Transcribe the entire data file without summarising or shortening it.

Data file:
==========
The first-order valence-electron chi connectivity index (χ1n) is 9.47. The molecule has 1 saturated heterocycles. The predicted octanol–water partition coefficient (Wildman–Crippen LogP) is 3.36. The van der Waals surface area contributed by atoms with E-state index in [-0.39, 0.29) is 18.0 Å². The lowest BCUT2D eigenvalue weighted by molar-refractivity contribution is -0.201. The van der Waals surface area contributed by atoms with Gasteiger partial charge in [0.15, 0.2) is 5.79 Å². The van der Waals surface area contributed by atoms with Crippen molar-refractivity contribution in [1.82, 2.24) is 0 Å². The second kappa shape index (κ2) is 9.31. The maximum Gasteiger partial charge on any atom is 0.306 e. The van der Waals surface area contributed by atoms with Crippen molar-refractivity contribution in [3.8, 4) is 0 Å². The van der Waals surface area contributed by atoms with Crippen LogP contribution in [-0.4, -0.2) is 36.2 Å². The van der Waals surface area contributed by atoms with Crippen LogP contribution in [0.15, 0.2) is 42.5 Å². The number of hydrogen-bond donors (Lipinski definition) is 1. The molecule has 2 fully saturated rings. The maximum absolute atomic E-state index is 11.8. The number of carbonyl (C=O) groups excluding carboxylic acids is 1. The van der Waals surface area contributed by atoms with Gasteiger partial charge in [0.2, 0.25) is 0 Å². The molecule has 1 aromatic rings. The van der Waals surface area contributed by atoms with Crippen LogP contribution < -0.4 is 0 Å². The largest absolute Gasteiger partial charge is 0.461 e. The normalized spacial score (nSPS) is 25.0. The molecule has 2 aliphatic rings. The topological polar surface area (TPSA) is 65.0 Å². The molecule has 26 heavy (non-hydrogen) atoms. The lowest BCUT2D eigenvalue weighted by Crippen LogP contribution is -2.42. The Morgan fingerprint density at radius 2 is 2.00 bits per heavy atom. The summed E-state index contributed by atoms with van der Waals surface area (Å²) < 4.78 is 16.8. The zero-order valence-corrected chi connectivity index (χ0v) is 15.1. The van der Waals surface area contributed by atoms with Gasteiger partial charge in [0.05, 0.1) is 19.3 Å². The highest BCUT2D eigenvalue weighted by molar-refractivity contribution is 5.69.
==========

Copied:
The first-order valence-electron chi connectivity index (χ1n) is 9.47. The molecule has 1 saturated heterocycles. The predicted octanol–water partition coefficient (Wildman–Crippen LogP) is 3.36. The van der Waals surface area contributed by atoms with E-state index in [-0.39, 0.29) is 18.0 Å². The lowest BCUT2D eigenvalue weighted by molar-refractivity contribution is -0.201. The van der Waals surface area contributed by atoms with Gasteiger partial charge in [0.15, 0.2) is 5.79 Å². The van der Waals surface area contributed by atoms with Crippen molar-refractivity contribution in [1.82, 2.24) is 0 Å². The second kappa shape index (κ2) is 9.31. The maximum Gasteiger partial charge on any atom is 0.306 e. The van der Waals surface area contributed by atoms with Crippen molar-refractivity contribution in [3.8, 4) is 0 Å². The van der Waals surface area contributed by atoms with Crippen LogP contribution in [-0.4, -0.2) is 36.2 Å². The van der Waals surface area contributed by atoms with Crippen LogP contribution in [0.15, 0.2) is 42.5 Å². The number of hydrogen-bond donors (Lipinski definition) is 1. The molecule has 2 fully saturated rings. The maximum absolute atomic E-state index is 11.8. The number of carbonyl (C=O) groups excluding carboxylic acids is 1. The van der Waals surface area contributed by atoms with Gasteiger partial charge in [0.2, 0.25) is 0 Å². The molecule has 1 aromatic rings. The van der Waals surface area contributed by atoms with Crippen LogP contribution < -0.4 is 0 Å². The largest absolute Gasteiger partial charge is 0.461 e. The normalized spacial score (nSPS) is 25.0. The molecule has 2 aliphatic rings. The topological polar surface area (TPSA) is 65.0 Å². The molecule has 26 heavy (non-hydrogen) atoms. The lowest BCUT2D eigenvalue weighted by Crippen LogP contribution is -2.42. The Morgan fingerprint density at radius 2 is 2.00 bits per heavy atom. The summed E-state index contributed by atoms with van der Waals surface area (Å²) < 4.78 is 16.8. The zero-order valence-corrected chi connectivity index (χ0v) is 15.1. The van der Waals surface area contributed by atoms with Gasteiger partial charge in [0.05, 0.1) is 19.3 Å². The highest BCUT2D eigenvalue weighted by molar-refractivity contribution is 5.69.